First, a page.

From Cowshed to Cheltenham Festival to Retraining of Racehorses Show

 

My horse Kayf Aramis is very special.  He’s a Cheltenham Festival winner! He ran in 85 races on the flat and over hurdles, including 7 wins, 16 seconds, 7 thirds and 8 fourths with prize money of £153,670.

I used to compete in local competitions on Kayfi’s dam Ara until I decided to put her in foal and Kayfi was born in a cowshed down the road. Since then she’s had 3 more foals, all by Kayf Tara, and I’ve had nothing to ride!

 

After 10 years of racing, Kayfi is now enjoying life back home in the field with his dam and sisters.  I’ve decided to take up the challenge of the RoR Dressage Series with Kayfi.   

 

Kayfi is supported by members of Aramis Racing Club, which was set up to give members the thrill of owning a winning racehorse at a fraction of the cost.

 

 

Retraining of Racehorses (RoR) is British Horseracing’s official charity for the welfare of horses who have retired from racing. To download RoR's annual review for 2012 click here.

 

Retraining of Racehorses:

  • o   raises funds from within the Racing Industry to help support the charitable retraining and rehoming of former racehorses
  • o   helps provide facilities for the care, retraining and rehoming of former racehorses
  • o   promotes the adaptability of racehorses to other equestrian activities
  • o   runs a well established programme of competition sponsorship, and clinics to educate and improve riders handling former racehorses.

The ultimate goal is to achieve a balance between the number of horses leaving Racing and the number of enthusiastic, and suitable, new homes.


Launched by the British Horseracing Board (now the British Horseracing Authority) in April 2000, Retraining of Racehorses was awarded charitable status in Autumn 2000.  In 2007 the RoR amalgamated with the Racehorse Owners Association charity, Emergency Relief for Thoroughbreds.  RoR now also has responsibility for those rare cases when former racehorses are found in a sick, neglected or ill-treated state.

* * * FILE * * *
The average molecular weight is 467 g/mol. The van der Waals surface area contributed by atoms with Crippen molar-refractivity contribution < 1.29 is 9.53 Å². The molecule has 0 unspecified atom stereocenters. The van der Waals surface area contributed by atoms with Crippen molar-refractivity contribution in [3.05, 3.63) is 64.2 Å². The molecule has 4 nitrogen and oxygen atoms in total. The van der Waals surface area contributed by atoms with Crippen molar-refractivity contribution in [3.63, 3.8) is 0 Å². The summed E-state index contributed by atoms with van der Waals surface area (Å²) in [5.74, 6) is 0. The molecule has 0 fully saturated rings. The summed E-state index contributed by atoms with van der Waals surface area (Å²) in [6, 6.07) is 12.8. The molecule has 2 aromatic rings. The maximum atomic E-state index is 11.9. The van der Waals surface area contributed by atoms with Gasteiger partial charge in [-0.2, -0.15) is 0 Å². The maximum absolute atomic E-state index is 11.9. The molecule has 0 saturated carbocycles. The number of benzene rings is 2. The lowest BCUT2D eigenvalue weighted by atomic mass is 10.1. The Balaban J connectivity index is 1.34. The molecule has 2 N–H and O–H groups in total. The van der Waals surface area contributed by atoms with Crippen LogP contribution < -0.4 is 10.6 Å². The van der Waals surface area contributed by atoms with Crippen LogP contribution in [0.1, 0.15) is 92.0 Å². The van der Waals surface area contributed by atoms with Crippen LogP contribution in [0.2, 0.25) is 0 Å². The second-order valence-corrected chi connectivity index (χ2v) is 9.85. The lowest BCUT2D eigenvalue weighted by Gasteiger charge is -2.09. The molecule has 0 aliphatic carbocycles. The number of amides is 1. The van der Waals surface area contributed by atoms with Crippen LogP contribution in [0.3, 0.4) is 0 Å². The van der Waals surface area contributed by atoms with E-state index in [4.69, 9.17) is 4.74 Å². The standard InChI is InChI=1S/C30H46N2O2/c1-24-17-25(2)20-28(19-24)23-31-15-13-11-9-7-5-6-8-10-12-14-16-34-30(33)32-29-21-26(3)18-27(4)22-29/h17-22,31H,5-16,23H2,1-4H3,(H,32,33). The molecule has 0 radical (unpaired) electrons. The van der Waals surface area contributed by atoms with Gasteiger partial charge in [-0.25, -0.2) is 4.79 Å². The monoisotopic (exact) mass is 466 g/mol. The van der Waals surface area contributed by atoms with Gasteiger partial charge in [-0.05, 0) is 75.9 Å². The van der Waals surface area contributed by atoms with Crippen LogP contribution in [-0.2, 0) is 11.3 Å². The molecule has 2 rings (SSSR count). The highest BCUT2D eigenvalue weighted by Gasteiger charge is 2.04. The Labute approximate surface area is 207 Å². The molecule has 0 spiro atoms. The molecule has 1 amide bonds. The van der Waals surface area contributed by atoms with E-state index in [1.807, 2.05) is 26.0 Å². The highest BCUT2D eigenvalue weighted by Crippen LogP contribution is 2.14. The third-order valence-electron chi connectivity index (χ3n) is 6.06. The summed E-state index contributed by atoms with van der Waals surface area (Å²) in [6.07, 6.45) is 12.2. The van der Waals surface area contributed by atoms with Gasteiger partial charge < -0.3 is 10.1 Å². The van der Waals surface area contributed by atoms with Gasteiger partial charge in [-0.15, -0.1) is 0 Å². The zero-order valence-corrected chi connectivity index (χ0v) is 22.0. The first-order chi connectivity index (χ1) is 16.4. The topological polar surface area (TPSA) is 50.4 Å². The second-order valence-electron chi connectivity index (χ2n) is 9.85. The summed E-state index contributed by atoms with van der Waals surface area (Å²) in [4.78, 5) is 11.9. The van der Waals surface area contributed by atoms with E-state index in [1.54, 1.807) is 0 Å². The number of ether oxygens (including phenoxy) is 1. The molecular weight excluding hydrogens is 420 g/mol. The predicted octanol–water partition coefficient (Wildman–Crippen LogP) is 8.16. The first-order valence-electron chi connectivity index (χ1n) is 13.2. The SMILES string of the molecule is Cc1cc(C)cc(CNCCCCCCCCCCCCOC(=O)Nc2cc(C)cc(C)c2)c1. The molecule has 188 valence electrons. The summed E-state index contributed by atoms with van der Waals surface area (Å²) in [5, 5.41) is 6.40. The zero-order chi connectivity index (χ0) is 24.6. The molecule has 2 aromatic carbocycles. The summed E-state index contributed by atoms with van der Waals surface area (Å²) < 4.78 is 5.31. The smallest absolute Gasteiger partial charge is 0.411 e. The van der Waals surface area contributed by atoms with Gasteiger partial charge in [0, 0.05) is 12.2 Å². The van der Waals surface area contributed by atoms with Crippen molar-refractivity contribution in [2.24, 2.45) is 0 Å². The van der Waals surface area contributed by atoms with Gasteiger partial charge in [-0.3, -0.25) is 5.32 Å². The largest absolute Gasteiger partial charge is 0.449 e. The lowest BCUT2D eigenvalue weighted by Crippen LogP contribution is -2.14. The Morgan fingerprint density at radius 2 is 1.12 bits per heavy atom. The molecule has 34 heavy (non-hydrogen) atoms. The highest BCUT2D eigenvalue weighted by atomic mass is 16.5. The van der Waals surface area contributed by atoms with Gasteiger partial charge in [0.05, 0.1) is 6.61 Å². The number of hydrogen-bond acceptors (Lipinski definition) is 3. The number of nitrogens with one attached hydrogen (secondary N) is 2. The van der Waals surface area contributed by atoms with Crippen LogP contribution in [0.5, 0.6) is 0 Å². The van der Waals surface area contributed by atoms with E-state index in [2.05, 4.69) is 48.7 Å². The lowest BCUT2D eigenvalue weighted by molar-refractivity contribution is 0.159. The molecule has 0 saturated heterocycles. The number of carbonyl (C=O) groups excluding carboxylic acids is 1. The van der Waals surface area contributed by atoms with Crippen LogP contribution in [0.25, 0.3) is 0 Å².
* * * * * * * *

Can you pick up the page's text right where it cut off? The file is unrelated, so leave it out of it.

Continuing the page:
RoR provides part funding for four charitable centres which provide care and retraining for former racehorses before placing them in suitable homes.  These are:   Greatwood, HEROS, Moorcroft Racehorse Welfare Centre and the Thoroughbred Rehabilitation Centre.


In addition, RoR has a venture in collaboration with the Suffolk Punch Trust at HMP Hollesley Bay.  Horses just out of racing are rested at the stud located by the prison before moving on to formal training.  As well as benefiting the horses, the project provides positive work experience for prison inmates.


Clearly not all racehorses go on to star in a different sphere, but RoR hopes that, on seeing what can be done, more riders will think about taking on a racehorse when they are looking for a new horse. This will help the charitable centres, the professional retrainers and, most importantly, the horses to find secure and knowledgeable new homes.

 

2009 saw the appointment of HRH Princess Haya of Jordan as the first patron for Retraining of Racehorses. RoR has six Trustees, of which four are appointed by the principal contributors to the fund. The remaining two, which includes the Chairman, are appointed by the British Horseracing Authority.